Can you be an artist and live a normal life?

Are artists possessed? Crazy? If so, why is there a movement afoot to make old people healthier by encouraging their creativity?

Since starting this blog, a day seldom passes that I don’t find more old artists, exalted, working, growing. Today our local newspaper, Santa Rosa’s Press Democrat, featured a story about Robert Ellison, a sculptor of big steel pieces — the kind that weigh 30 tons and stand 30 feet high. I’m not familiar with his work but since there’s quite a bit around here (the San Francisco North Bay), I plan to go take a look. Ellison. who’s only 63, has been working on these enormous monuments most of his life. He was diagnosed with Lou Gherig’s disease four years ago and started using a motorized wheelchair eighteen months ago, but catch what he has to say about his art:

I’m just at the threshold of the peak of my career. The ideas are clearer and cleaner and cleverer than they’ve ever been.

Truly creative people are possessed, I think. Recently, as I browsed around the Internet, I came across John H. Lienhard, a writer of light and elegant prose who’s interested in creativity. Because he’s a professor in the Mechanical Engineering Department at the University of Houston, his examples of creators run to inventors and scientists, many of whom crack up after making astounding discoveries. Writes Lienhard,

Without creativity we are nothing. But, when we step off onto those unexpected side roads that intersect the main arteries of our thinking, we are not welcome. Change is a threat to the world around us….. The creative daemon within us poses a threat that most people want to see sealed off.

Lienhard quotes Coleridge:

I would build a dome in air,
And all should cry, Beware! Beware!
His flashing eyes, his floating hair,
Weave a circle round him thrice,
And close your eyes with holy dread,
For he on honeydew hath fed,
And drunk the milk of paradise.

I think of the many outsider artists who have spent many years of their lives in mental institutions: e.g. Martin Ramirez and Adolf Wolffi. The art of many of them has been in response to voices that only they can hear and visions that only they can see. The most well-known example is Howard Finster, the Baptist preacher and artist from Summerville, Georgia, who was inspired by his visions and God’s command to spread the gospel through his several acre Paradise Garden and over 46,000 pieces of art.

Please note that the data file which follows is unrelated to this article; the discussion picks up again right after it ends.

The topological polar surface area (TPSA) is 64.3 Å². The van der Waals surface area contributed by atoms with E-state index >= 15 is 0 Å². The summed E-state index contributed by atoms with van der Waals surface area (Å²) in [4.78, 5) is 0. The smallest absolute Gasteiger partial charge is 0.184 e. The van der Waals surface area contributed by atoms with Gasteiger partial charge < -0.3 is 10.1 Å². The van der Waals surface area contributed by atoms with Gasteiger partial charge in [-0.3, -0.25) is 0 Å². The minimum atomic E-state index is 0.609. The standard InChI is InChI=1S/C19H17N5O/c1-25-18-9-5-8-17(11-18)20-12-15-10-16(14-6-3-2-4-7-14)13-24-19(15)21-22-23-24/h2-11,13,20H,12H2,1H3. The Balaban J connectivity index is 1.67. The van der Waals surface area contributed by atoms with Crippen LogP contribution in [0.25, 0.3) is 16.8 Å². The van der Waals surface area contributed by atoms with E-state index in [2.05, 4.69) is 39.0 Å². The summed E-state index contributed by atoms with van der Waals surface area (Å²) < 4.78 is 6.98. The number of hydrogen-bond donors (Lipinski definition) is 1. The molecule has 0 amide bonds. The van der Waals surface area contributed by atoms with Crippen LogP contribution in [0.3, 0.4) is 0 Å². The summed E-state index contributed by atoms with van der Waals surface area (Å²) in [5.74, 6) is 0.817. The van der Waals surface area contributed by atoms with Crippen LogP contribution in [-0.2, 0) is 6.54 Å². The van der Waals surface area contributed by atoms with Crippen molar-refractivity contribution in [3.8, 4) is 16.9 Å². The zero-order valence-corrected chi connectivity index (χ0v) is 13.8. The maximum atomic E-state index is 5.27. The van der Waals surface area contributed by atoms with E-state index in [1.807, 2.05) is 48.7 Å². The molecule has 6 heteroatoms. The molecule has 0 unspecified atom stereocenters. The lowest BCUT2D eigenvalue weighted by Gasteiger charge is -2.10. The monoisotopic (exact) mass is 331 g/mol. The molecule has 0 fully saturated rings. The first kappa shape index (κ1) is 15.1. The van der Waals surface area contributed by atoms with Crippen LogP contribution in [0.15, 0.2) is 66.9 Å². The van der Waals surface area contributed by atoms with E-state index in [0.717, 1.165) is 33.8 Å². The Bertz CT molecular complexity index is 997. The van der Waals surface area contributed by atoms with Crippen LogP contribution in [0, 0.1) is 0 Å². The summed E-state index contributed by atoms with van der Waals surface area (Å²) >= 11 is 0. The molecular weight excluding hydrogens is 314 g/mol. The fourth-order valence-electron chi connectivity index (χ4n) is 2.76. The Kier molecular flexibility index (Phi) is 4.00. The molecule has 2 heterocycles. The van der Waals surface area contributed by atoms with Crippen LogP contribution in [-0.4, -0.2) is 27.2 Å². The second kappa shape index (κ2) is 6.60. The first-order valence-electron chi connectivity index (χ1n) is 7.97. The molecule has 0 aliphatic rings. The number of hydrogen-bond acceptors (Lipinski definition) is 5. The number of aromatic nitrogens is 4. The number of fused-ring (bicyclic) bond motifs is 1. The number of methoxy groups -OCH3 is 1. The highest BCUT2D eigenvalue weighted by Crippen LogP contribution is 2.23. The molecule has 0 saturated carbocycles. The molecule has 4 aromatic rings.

Photo by benchilada. Flickr. Reverend Howard Finster folk art at the Krannert Art Museum and Kinkead Pavilion (Set)

So even though I don’t believe with the romantics, past and present, that most or even many artists are mentally and emotionally disturbed, I must agree with Lienhard that they’re not normal. Which brings me round to the subject of my last post. Does it make sense to argue that old people will thrive if they become creative when, as Lienhard declares to a worried would-be inventor,

You cannot be inventive and live a normal life.” Oh, I knew you could live a normal life, at least in the outward markers of normalcy. But at some point you have to go where others have not gone.

Author: latefruit

I am forever writing the great American novel, practicing the piano (in hopes of joining an amateur string quartet someday), gardening, and now, since I've gotten old when I wasn't looking, trying to figure out what that means.

2 thoughts on “Can you be an artist and live a normal life?”

  1. Having spent many years dabbling in a lot of different art forms, I think that the short answer to your title question is “no”. A slightly longer answer would be “creative people are always perceived as ‘different’, even from childhood, and are methodically forced into what is considered to be a ‘normal’ mould. This occurs systematically at school, and usually at home as well. Obviously, the child suffers from it. Instead of encouraging and helping to develop his creative originality, adults try to make him ‘conform’. This sows the seeds of mental disturbances which can subsequently get out of hand. On top of that, artists are very sensitive people (at least, the good ones are) and feel this ‘difference’, and the disappointment which it causes to the adults around them, very strongly. Once we stop seeing the Arts as a hobby activity, and start giving them the place they deserve at the top of the spiritual tree, artists will be treated better, will therefore suffer less, and will feel accepted for their individual selves. What is normal for one person is not normal for someone else. We need to start accepting others the way that they are, instead of trying to make them into our own idea of normalcy. ” Voila!

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